What to say when a client wants free work
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Ever have a client or potential client come to you wanting free work?
It’s not uncommon at all! Here’s a question I got from one of my readers:
“What do you say when a client breaks their website months after launch and wants you to fix it for free?“
But free work AFTER a project isn’t the only time freelancers are expected to work for free. Many clients will expect us to do work as a “trial” or for “exposure.”
Even if they promise future work, this is a sign that they don’t respect you or your time, so if you choose to go forward you need to proceed with caution!
After falling for a few of these requests early on in my business, I can say that in my experience, they have always lead to more requests for free work, and never any paid work. Your mileage may vary.
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You don’t have to explain why you won’t work for free
If you choose not to work for free, you don’t owe anyone an explanation.
You’re running a business. Businesses make money. If someone doesn’t understand that, they’re going to be a terrible client!
And if they’re a past client coming back for free work after the project has ended, you need to put an end to that by wrapping up your projects with a clear ending, and saying no to ongoing, unpaid support.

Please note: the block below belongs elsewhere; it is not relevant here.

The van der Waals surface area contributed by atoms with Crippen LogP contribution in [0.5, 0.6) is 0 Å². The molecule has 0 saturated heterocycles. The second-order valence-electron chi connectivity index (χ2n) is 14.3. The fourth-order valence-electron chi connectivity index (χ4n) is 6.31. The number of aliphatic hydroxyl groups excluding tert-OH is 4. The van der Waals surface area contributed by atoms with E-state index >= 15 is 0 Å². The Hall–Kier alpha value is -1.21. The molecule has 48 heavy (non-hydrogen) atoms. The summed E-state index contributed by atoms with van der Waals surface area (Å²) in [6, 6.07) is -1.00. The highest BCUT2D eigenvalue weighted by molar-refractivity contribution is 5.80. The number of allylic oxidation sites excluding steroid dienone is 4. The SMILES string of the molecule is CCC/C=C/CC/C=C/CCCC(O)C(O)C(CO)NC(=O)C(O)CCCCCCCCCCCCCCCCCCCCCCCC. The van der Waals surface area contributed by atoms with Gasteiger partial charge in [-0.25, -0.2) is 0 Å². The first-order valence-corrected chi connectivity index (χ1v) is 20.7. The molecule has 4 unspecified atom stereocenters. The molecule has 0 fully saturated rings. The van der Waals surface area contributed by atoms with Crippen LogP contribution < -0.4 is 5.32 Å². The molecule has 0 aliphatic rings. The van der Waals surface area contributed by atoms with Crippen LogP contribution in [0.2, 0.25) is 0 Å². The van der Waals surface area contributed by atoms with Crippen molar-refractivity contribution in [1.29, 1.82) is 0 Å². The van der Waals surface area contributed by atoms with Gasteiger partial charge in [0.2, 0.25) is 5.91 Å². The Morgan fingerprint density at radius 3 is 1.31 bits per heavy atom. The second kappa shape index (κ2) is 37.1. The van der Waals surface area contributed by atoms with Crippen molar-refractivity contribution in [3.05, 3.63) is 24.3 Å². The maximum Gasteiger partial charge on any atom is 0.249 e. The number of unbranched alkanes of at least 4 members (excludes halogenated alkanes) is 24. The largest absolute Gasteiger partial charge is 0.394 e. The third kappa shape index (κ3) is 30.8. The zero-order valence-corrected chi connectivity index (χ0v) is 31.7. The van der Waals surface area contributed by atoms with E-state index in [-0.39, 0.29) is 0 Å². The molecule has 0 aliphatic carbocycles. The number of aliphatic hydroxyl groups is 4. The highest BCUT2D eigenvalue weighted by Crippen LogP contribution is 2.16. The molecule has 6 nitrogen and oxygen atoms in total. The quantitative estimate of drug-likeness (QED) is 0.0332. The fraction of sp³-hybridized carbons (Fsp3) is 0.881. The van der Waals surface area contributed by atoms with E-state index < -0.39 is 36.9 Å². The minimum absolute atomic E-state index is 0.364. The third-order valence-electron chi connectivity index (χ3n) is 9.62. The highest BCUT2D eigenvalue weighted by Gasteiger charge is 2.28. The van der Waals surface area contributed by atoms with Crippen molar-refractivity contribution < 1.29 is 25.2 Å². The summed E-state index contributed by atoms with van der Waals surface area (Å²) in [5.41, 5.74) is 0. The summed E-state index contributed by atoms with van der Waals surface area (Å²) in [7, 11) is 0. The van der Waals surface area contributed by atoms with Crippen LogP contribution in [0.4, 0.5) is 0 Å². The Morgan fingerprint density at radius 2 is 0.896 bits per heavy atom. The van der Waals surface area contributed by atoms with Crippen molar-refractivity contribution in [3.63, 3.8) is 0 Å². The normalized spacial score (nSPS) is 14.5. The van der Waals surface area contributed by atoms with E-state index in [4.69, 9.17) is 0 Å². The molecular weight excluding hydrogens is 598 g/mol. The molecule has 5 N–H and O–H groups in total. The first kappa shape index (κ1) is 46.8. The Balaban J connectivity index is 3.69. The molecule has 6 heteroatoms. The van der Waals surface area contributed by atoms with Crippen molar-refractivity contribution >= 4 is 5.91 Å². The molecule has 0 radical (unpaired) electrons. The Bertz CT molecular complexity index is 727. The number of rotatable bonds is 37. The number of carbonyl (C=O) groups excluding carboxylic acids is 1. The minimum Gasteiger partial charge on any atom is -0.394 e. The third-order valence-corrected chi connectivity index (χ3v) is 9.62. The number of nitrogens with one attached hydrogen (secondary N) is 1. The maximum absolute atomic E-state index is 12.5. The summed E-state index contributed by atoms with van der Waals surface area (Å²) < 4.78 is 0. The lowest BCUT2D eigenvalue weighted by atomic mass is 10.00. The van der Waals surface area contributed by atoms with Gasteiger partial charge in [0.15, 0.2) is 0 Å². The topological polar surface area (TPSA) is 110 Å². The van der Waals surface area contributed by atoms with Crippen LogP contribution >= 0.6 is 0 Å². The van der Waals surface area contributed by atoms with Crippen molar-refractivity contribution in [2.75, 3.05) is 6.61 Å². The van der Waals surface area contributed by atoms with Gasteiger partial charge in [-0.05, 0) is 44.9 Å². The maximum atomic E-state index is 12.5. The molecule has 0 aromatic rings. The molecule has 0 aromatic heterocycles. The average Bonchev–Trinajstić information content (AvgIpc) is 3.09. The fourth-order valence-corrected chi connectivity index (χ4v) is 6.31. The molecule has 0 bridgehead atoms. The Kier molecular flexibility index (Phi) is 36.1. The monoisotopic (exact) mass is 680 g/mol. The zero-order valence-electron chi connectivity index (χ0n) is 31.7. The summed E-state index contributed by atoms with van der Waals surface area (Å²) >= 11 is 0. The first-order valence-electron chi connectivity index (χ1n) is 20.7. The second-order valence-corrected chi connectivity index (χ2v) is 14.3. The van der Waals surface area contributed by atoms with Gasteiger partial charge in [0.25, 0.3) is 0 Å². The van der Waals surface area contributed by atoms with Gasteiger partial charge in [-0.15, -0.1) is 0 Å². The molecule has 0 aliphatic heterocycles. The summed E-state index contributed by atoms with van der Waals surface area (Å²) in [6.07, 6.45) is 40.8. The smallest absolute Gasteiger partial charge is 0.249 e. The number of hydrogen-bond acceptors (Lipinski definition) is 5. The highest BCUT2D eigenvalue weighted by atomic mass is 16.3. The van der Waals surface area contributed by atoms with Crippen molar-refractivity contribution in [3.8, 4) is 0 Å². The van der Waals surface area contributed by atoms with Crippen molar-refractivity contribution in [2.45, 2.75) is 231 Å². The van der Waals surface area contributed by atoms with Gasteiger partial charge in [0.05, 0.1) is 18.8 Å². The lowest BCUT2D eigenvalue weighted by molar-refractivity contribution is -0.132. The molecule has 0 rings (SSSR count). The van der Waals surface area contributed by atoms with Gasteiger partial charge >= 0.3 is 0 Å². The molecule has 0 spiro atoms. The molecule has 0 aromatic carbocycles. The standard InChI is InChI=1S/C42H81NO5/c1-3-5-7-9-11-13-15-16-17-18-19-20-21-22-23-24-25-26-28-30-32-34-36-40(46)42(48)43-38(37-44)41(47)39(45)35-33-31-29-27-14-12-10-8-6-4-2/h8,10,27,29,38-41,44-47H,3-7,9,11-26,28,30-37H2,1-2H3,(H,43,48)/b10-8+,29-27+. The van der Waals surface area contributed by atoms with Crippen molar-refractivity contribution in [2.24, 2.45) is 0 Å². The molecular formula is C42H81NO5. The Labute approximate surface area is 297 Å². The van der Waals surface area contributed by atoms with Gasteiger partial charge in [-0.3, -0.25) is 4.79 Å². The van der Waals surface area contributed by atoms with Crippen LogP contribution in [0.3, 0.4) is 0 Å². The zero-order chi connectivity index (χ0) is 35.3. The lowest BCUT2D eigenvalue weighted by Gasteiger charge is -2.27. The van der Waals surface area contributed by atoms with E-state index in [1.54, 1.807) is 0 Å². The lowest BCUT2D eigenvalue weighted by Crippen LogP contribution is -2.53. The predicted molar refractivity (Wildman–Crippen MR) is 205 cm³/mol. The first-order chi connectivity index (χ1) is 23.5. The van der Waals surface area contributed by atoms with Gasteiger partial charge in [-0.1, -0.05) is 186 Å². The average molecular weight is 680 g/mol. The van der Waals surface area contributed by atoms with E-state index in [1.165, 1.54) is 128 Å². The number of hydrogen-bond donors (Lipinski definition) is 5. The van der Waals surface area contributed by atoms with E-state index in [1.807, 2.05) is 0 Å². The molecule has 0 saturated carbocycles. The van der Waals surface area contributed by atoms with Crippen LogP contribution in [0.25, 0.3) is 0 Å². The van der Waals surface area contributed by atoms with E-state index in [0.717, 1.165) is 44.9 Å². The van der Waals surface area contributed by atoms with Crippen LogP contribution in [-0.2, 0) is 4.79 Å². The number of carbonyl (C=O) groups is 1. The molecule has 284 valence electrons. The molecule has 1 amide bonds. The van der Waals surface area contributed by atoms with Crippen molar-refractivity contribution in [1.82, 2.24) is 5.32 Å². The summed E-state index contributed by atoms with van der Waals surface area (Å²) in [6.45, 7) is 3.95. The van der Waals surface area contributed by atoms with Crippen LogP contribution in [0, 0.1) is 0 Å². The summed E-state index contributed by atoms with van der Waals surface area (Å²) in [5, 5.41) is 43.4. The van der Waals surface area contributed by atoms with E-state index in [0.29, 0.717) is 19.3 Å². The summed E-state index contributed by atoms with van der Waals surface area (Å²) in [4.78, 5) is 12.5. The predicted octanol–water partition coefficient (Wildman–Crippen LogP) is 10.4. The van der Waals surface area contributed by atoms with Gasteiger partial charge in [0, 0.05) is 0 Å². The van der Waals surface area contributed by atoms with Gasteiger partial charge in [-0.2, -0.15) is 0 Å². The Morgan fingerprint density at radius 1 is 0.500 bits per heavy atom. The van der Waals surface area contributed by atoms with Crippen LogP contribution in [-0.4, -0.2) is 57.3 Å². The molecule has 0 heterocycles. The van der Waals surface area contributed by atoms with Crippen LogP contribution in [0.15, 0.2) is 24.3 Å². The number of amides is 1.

I include in my contracts that I’m not responsible for maintaining their website or any changes they make–I recommend getting that in your contracts if you don’t have it already!
Psst! Need help with your contracts? Get ALL the contract templates you need for just $30!
Here are two quick email scripts you can copy+paste:
Option One – Freelancers die from exposure
Thanks for your interest in my services, but at this time I am unable to work for free or for exposure. If you would like to hire me, a rough quote for this project would be $____ – $____.
Please let me know if you’d like to move forward, and I’ll send you an official quote.
– [YOUR NAME]
Option Two – When something breaks months after you launched it
I checked out your [WEBSITE] and see what you’re talking about–I’d be happy to help at my hourly rate of $____. I’d estimate the fix to cost $____.
I also offer monthly retainers if you’d like regular maintenance and support. Let me know if you’re interested.
Once I have the okay from you (just respond to this email), I’ll schedule the fix and shoot you over an invoice!
– [YOUR NAME]
Need more email help?
Writing emails to clients can be scary. You want to make them happy, but also don’t want to get walked all over. If you have trouble dealing with sticky client situations, I can help! I’ve written an e-book full of scripts you can use to navigate your way through the most common client problems!